You have probably heard that you cannot be tried for the same act twice. This is a general explanation of the legal principle of double jeopardy. Note that there are some elements that your case must meet for the double jeopardy defense to apply. For example, to succeed with the defense, you have to prove that:
You Are Facing A Criminal Case
Double jeopardy laws only apply to criminal cases; it doesn't apply to other cases such as civil lawsuits. This means if you have been tried for DUI (driving under the influence) and sentenced to a few months in jail, you can't face the criminal charges of DUI again even if the shopkeeper thinks you got away with a light sentence. However, if it turns out that you managed to damage another person's property during your drunken driving episode, the owner of the property can still sue you for damages. This is because a damages claim is a civil lawsuit and not a criminal one.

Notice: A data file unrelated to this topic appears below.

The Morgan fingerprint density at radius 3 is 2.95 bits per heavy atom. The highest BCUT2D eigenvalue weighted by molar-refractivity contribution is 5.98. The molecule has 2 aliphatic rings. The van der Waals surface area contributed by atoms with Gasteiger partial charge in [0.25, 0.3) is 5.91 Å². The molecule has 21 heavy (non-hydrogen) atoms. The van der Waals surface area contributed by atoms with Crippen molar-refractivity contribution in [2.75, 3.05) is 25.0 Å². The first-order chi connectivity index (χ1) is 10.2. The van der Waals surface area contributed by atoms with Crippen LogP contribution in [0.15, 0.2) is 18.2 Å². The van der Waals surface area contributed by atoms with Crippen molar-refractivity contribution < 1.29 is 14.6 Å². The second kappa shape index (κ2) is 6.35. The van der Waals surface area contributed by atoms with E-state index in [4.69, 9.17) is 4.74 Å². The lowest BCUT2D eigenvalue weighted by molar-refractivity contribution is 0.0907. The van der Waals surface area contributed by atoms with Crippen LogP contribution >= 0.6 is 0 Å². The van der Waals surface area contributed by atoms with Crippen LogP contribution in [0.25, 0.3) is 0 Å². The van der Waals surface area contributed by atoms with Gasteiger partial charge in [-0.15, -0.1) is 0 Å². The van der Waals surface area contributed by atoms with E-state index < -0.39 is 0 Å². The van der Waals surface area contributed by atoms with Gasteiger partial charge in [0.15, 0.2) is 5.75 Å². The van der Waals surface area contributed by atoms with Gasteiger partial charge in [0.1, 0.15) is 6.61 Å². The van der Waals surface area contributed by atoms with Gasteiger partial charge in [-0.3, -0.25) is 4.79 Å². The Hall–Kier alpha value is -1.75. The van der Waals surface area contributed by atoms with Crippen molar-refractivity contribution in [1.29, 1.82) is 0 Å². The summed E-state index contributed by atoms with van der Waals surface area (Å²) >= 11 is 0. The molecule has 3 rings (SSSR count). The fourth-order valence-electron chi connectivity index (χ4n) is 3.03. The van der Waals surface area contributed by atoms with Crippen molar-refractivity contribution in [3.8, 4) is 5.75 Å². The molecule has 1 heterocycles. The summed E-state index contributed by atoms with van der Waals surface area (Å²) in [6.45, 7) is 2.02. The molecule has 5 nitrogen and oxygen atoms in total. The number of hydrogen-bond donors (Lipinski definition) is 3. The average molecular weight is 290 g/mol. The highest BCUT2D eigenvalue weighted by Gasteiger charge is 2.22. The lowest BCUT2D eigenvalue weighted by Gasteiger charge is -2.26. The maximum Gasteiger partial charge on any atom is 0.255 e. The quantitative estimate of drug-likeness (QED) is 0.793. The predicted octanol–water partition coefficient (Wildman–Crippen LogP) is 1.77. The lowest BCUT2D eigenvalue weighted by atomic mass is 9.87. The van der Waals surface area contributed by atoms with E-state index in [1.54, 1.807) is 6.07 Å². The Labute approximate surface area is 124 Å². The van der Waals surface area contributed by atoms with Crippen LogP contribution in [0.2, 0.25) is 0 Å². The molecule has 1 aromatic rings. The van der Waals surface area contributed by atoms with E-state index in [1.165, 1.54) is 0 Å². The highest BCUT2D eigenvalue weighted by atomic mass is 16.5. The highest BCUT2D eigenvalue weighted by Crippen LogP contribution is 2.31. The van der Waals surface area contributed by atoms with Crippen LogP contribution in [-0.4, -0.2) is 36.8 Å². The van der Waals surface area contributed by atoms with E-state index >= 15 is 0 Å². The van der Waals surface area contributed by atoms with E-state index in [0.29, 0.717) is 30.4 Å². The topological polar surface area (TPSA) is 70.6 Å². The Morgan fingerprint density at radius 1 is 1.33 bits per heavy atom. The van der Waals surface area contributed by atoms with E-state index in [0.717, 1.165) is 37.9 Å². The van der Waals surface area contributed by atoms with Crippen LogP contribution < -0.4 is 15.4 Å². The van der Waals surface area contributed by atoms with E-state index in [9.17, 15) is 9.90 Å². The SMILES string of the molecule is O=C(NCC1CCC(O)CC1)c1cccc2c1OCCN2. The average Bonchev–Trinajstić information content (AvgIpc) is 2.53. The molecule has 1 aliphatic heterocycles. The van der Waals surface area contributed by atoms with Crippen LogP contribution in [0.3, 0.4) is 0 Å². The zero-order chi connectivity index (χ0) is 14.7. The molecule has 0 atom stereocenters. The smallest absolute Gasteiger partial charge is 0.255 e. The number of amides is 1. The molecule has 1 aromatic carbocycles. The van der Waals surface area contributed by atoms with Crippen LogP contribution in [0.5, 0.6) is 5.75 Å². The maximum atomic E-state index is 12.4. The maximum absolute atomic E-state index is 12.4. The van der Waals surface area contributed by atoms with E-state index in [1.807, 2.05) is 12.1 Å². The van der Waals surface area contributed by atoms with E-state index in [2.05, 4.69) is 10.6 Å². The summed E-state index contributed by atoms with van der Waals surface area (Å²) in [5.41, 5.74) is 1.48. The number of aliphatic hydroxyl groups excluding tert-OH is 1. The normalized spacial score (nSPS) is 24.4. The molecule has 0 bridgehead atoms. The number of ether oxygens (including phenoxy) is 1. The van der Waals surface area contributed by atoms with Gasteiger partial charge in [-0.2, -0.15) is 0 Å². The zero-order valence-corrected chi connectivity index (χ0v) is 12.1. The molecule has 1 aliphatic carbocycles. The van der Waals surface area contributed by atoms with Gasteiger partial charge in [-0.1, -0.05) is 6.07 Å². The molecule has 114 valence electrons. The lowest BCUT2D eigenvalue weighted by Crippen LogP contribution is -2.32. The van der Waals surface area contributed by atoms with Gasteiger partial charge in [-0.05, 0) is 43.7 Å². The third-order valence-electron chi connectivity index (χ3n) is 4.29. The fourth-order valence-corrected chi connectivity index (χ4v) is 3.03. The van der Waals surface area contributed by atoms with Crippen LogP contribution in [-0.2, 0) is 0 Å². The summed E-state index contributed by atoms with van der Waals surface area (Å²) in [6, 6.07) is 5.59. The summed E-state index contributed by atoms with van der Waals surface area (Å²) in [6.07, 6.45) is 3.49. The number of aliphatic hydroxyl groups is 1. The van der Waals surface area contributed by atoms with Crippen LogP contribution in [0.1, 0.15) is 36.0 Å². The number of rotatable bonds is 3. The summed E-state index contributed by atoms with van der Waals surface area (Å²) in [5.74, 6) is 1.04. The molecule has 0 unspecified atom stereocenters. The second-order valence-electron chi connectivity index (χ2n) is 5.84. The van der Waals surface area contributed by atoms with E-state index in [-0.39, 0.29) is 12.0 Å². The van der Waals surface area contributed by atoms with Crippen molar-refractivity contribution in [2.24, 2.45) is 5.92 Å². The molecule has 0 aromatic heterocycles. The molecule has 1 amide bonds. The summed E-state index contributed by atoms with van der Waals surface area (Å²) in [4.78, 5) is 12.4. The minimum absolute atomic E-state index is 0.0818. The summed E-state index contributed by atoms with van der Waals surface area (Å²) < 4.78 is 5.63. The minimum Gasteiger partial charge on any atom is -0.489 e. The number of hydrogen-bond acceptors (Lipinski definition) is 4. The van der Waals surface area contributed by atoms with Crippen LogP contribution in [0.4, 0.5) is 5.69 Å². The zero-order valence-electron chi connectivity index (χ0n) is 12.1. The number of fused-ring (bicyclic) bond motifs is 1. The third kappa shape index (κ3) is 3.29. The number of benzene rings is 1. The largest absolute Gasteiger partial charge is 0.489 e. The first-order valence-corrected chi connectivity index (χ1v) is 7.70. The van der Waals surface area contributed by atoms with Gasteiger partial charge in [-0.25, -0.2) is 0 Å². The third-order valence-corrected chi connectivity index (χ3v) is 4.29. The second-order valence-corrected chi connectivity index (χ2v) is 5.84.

You Have Been Charged With The Same Offense
Criminal suspects usually face multiple charges stemming from the same act. Take an example where you have been arrested for DUI and you had a minor passenger at the time of your arrest. In this case, you can be charged with DUI and reckless endangerment of a minor. Now, consider an example where the prosecution errs and only charges you with DUI. In this case, you can face the charge of reckless endangerment of a minor even after your DUI case has been dispensed with; after all, it's a different offense. However, you can't be charged with DUI again because that would violate double jeopardy laws.
You Have Been Charged With The Same Government
Lastly, you can also claim double jeopardy if you are being charged and tried by the same government that tried your earlier case. Your trial will go on if the second charge is from a different jurisdiction. A classic example of this is a case where you have been tried in a state court for drug related offenses. If it turns out that your alleged acts also violated some federal law, then the federal court can still try the same charges; it won't violate double jeopardy laws while doing so.
As you can see, double jeopardy laws are complex and filled with exceptions. This isn't something you can rely on if you are facing a criminal charge. Anytime you are facing a criminal charge, consult a criminal defense lawyer from a firm like St Lucie Criminal Defense Attorney to help you strategize.